In the meantime, Gutekunst has made over the Packers’ cornerback corps for the second time in four years  -- his predecessor, Ted Thompson, did the same in 2015 by drafting Damarious Randall and Quinten Rollins with his top two picks.

Randall proved to not be as confident as his demeanor suggested, and he probably was miscast as a cornerback instead of his more natural free-safety position. He also had a temperamental streak, and McCarthy couldn’t get him out of the locker room quickly enough with a trade to Cleveland this offseason.

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Rollins’ future, in the meantime, is in doubt because of the torn Achilles tendon last season.

Regardless, if we call the nickel back a starting position, which it is in today’s NFL, then barring any issues with King’s shoulder, he’ll be one starter. It’s probably safe to say one of the two rookies also will start, and maybe both depending on how much the 35-year-old Williams has left in the tank.

In Jackson, Gutekunst added a cornerback with good length (6-0 3/8, 196) and change of direction (6.86-second three cone, 4.03 short shuttle) and great ball skills (eight interceptions as a first-year starter last season), but suspect speed. His first electronically timed 40 at the NFL scouting combine was 4.59 seconds, his second 4.48 seconds.

“It goes back to his awareness and IQ for the game,” Packers area scout Alonzo Dotson said. “He knows how to cut things off and leverage routes. The speed never really worried us because he's just so smart and he's always in the right position to play the ball. Obviously, the end result is getting the ball, and he will do that.”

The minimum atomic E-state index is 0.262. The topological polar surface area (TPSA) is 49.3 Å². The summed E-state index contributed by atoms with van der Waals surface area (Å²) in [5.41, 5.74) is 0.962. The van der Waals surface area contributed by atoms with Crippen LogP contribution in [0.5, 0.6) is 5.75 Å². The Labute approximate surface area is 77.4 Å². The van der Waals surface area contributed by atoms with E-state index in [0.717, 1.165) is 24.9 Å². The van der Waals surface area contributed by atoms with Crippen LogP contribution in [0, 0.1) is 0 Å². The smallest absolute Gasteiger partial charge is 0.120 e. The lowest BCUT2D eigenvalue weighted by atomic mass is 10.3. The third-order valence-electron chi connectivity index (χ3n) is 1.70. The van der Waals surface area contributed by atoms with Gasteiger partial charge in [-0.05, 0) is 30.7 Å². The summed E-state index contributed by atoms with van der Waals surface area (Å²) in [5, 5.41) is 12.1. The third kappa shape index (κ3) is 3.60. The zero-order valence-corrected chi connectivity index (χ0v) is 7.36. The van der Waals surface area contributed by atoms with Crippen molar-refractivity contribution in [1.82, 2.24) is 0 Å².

In drafting Burks, the Packers added a player to solve their coverage issues at inside linebacker, which is becoming more and more important in matching up in the passing game in the NFL. If he’s what they think he is, he might be one of their nickel inside linebackers by the first game, and perhaps their dime linebacker by the end of the season. He has good length for the position (6-3 1/8, 33 3/8-inch arms) and more speed (4.59-second 40) than any of the other inside linebackers on the roster.

“Athletic linebackers like him can do so much, not only in the run game but in coverage,” Gutekunst said. “They're just really, really hard to find. There’s a lot of guys that can do one thing really well. But both? Those guys are tough to find.”

Now the question is whether Gutekunst can uncover a pass rusher, among other things, on the crapshoot that’s the final day of the draft.